It's the No. 1 obsession

STEVE SIMMONS -- Sun Media

, Last Updated: 11:34 AM ET

Two weeks after the dramatic spectacle that was Wimbledon, Roger Federer has yet to find the time or the stomach to watch the match on tape.

Maybe he won't ever watch it. Maybe he can't.

"I tried to get away from it all," said Federer, not comfortable playing the part of second best in the greatest tennis match he has never seen. "I tried to forget, really, the loss ... I didn't see a point."

He tries to forget. We strive to remember. He wants to be the undisputed heavyweight champion of tennis and we want to see Federer and Rafael Nadal, this week, and maybe every important tennis week, the same way we once cared so much to see Muhammad Ali fight Joe Frazier.

Only Federer now grasps on to the semantics of the No. 1 player ranking in the world, a computer that places him first on the season. He hardly elaborates when talking about Nadal. He hardly wants to talk point by point, tiebreak by tiebreak, about the four-four 48-minute athletic dance he had with the Spaniard. He won't put the one-time Wimbledon champion on the same plane as him, even if he came away second best at the French Open and at the All-England Club.

He won't compare the feeling of playing Nadal with the feeling he once experienced from matches against Andre Agassi or Pete Sampras. It's too soon for that.

"When I play against him, it's not like I was playing Agassi, Sampras, but it definitely becomes more and more special the more times we play against each other," Federer said.

This is a huge week for tennis in a busy Toronto. The best have come out to play at the Rogers Cup Canadian Open. Federer is here. Nadal is here. Novak Djokovic is here. Andy Roddick is here. This is a Grand Slam field without a championship of equal significance.

Federer may prefer to not see Nadal this week, but that is clearly what we want. In a shorter three-set format. On a hard-court without the bad bounces of grass or clay. On a surface that should favour Federer. That is what makes this week so damn interesting.

Nadal crushed Federer at the French Open and had much the better of him in the first two sets at Wimbledon before the two began slugging it out on Centre Court. So, what happens next in this adventure? This is our novel. We need the latest chapter.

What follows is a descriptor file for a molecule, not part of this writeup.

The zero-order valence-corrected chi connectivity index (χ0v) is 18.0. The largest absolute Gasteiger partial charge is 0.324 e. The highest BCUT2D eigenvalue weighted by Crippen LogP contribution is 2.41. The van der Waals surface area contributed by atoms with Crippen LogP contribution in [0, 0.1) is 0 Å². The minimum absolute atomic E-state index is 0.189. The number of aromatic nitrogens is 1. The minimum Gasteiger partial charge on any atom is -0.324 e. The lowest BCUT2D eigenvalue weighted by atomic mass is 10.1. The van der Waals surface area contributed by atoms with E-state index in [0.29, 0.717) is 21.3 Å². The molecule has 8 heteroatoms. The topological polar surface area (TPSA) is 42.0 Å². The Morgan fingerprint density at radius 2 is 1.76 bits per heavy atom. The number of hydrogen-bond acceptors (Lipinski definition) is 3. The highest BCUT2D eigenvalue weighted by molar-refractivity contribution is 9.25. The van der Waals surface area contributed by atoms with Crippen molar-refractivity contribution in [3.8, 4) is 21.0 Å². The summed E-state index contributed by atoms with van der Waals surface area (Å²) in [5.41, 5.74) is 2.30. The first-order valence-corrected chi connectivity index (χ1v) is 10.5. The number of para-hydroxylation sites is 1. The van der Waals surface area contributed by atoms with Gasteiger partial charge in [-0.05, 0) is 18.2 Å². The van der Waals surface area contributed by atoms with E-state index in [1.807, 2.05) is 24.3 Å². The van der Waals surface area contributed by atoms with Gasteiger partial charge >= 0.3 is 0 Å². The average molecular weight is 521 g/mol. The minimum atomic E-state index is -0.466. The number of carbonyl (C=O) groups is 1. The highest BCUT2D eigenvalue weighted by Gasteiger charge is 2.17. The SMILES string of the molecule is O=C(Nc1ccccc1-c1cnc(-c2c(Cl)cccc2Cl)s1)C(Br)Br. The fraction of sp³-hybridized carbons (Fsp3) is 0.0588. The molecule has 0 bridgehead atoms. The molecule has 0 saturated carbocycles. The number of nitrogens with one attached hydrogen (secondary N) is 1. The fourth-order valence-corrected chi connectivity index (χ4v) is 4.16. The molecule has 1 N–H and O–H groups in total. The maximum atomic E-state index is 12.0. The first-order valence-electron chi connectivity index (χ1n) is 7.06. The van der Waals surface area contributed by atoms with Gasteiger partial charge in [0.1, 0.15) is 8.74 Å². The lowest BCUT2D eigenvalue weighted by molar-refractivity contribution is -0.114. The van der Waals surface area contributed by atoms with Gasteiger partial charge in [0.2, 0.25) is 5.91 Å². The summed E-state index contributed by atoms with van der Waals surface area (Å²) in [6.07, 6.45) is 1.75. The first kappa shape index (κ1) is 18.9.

"I enjoy playing against him (Nadal) to some degree," a very honest Federer said. Loosely translated: He enjoys playing him when he wins. For Federer, losing is never an option.

"I mean, it's always good to have a rival," he said. "But playing him in a fair play match, in surroundings that are unbelievable like at Wimbledon or other tournaments, it is definitely a thrill for me."

It's just more of a thrill when he gets the big trophy, which he is used to. Not that long ago, Federer had this impenetrable air about him. He didn't just win his matches: He controlled the tempo, conducted the orchestra, so to speak, when he played. Every tournament was his to lose.

Then along came the almost gorgeous and certainly sleeveless Nadal. Now comes the question of who really is the best in the world today.

Before Nadal won Wimbledon, that was not even a question. It couldn't be, until Federer was beaten on his own grass. Now, in a summer with the Rogers Cup leading into the Olympics leading into the U.S. Open, there will be answers.

When asked if he now is chasing Nadal, instead of the opposite, Federer deferred to his No. 1 ranking in the world.

"I guess I'm chasing another Grand Slam title after he snatched the last two," he said. "But in the rankings, he is still chasing me."

It depends what happens this week and in Beijing and at the U.S. Open. Three events. Three opportunities for more history to be made. By then, we'll know who is No. 1, no matter what any computer says.


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